Shocking as this is, it is just the tip of an illegal wildlife trade by criminal groups that loot our precious patrimony for export and dump chemicals and waste as they see fit. Environmental crime is an international business, which Interpol estimates robs developing countries of up to US$213 billion a year compared to an annual official development assistance output of US$135 billion.

Sadly, Africa's unrivaled natural resources proportionately attract criminal networks that do not hesitate to deprive entire nations of peace, security and economic development. It is painful to think that criminal groups, non-state armed groups, rebels and even terrorists are using Africa's wealth as threat finance to cause instability, carry out attacks and constrain development. But the stakes are high, that's why plundering Africa's natural resources has cost the lives of 1,000 park rangers in the last decade. Wildlife is the fourth largest illegal trade behind drugs and the trafficking of people and arms and 40 per cent of intrastate conflicts in the last 60 years were linked to natural resources.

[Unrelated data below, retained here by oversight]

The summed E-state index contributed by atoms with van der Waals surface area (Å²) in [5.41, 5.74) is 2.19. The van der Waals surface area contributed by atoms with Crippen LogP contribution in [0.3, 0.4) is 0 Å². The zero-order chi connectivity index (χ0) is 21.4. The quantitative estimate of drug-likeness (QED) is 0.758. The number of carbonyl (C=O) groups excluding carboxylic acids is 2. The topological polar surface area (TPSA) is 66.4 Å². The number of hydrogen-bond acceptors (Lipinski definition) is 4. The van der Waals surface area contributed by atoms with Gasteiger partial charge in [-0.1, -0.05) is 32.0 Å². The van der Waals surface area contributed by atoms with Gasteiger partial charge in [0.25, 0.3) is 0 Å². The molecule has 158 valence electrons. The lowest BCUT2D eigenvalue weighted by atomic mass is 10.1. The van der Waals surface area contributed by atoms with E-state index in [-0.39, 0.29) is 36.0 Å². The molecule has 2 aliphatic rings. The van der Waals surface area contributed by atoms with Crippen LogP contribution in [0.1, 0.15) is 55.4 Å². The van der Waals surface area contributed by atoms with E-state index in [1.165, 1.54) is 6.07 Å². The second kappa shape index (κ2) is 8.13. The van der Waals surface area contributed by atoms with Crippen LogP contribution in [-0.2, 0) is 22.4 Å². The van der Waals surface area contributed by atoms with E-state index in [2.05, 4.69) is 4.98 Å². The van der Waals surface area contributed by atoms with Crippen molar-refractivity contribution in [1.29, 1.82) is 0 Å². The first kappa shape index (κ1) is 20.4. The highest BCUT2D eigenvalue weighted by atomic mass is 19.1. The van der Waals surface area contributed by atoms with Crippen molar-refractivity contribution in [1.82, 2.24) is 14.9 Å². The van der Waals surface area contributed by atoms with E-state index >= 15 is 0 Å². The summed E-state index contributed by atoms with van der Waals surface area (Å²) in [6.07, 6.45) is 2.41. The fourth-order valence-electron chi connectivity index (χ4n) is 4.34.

It's a cruel irony that the finance lost through the abuse of natural resources costs countries double the amount they receive in international aid. But it's an extra twist of the poacher's knife that illegal trade robs the most vulnerable people in Africa not once, not twice, but three times over. First, they lose revenue and resources, which they are legally entitled to and which they need to survive and develop. Second they lose the health care, education, jobs and infrastructure that should be funded by trade and tax. And third, they lose any hope of a better future for their children, not only through the destruction of their natural, cultural and economic heritage, but through increased health risks, as we've seen with the introduction of Ebola following ape poaching in the Congo Basin.